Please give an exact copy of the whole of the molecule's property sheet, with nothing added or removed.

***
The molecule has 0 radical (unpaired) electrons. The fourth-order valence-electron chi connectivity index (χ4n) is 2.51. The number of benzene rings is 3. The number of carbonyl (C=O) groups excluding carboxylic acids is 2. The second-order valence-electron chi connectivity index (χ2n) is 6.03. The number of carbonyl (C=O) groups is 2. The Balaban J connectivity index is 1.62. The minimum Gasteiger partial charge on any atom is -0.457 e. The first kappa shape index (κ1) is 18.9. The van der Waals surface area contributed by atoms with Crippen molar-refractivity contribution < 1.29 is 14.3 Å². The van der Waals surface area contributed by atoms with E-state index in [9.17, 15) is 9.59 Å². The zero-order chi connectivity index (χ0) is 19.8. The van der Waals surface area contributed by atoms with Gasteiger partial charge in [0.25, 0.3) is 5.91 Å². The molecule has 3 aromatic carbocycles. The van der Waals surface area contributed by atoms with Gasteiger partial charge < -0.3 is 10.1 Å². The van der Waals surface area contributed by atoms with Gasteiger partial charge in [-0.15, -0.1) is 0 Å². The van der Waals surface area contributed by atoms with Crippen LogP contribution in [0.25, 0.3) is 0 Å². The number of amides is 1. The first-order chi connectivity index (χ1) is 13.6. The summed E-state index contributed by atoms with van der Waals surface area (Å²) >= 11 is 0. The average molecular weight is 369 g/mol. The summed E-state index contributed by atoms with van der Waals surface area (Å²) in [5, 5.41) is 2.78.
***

The molecule has 0 radical (unpaired) electrons. The fourth-order valence-electron chi connectivity index (χ4n) is 2.51. The number of benzene rings is 3. The number of carbonyl (C=O) groups excluding carboxylic acids is 2. The second-order valence-electron chi connectivity index (χ2n) is 6.03. The number of carbonyl (C=O) groups is 2. The Balaban J connectivity index is 1.62. The minimum Gasteiger partial charge on any atom is -0.457 e. The first kappa shape index (κ1) is 18.9. The van der Waals surface area contributed by atoms with Crippen molar-refractivity contribution < 1.29 is 14.3 Å². The van der Waals surface area contributed by atoms with E-state index in [9.17, 15) is 9.59 Å². The zero-order chi connectivity index (χ0) is 19.8. The van der Waals surface area contributed by atoms with Gasteiger partial charge in [0.25, 0.3) is 5.91 Å². The molecule has 3 aromatic carbocycles. The van der Waals surface area contributed by atoms with Gasteiger partial charge < -0.3 is 10.1 Å². The van der Waals surface area contributed by atoms with Gasteiger partial charge in [-0.15, -0.1) is 0 Å². The van der Waals surface area contributed by atoms with Crippen LogP contribution in [0.25, 0.3) is 0 Å². The number of amides is 1. The first-order chi connectivity index (χ1) is 13.6. The summed E-state index contributed by atoms with van der Waals surface area (Å²) >= 11 is 0. The average molecular weight is 369 g/mol. The summed E-state index contributed by atoms with van der Waals surface area (Å²) in [5, 5.41) is 2.78.